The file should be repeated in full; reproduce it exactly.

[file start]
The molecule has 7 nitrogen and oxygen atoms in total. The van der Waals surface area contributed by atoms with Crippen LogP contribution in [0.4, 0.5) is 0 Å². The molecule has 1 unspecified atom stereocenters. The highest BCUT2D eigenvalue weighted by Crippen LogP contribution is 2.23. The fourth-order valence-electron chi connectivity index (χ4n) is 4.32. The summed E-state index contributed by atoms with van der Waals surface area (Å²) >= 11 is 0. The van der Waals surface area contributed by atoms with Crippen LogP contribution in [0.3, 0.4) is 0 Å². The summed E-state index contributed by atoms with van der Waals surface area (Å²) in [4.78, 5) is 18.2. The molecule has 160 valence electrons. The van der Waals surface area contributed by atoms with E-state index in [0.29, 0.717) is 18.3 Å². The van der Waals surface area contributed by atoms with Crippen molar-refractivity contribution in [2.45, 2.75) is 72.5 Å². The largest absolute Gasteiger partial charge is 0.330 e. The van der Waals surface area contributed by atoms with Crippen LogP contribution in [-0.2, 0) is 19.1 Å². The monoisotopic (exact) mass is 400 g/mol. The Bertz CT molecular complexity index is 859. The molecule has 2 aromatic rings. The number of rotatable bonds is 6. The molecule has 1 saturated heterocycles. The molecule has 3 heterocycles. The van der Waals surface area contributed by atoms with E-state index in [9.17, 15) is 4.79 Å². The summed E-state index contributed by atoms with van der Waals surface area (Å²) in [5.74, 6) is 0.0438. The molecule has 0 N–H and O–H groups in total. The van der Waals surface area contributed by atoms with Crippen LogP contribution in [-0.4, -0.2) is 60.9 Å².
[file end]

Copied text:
The molecule has 7 nitrogen and oxygen atoms in total. The van der Waals surface area contributed by atoms with Crippen LogP contribution in [0.4, 0.5) is 0 Å². The molecule has 1 unspecified atom stereocenters. The highest BCUT2D eigenvalue weighted by Crippen LogP contribution is 2.23. The fourth-order valence-electron chi connectivity index (χ4n) is 4.32. The summed E-state index contributed by atoms with van der Waals surface area (Å²) >= 11 is 0. The van der Waals surface area contributed by atoms with Crippen LogP contribution in [0.3, 0.4) is 0 Å². The summed E-state index contributed by atoms with van der Waals surface area (Å²) in [4.78, 5) is 18.2. The molecule has 160 valence electrons. The van der Waals surface area contributed by atoms with E-state index in [0.29, 0.717) is 18.3 Å². The van der Waals surface area contributed by atoms with Crippen molar-refractivity contribution in [2.45, 2.75) is 72.5 Å². The largest absolute Gasteiger partial charge is 0.330 e. The van der Waals surface area contributed by atoms with Crippen LogP contribution in [-0.2, 0) is 19.1 Å². The monoisotopic (exact) mass is 400 g/mol. The Bertz CT molecular complexity index is 859. The molecule has 2 aromatic rings. The number of rotatable bonds is 6. The molecule has 1 saturated heterocycles. The molecule has 3 heterocycles. The van der Waals surface area contributed by atoms with E-state index in [9.17, 15) is 4.79 Å². The summed E-state index contributed by atoms with van der Waals surface area (Å²) in [5.74, 6) is 0.0438. The molecule has 0 N–H and O–H groups in total. The van der Waals surface area contributed by atoms with Crippen LogP contribution in [-0.4, -0.2) is 60.9 Å².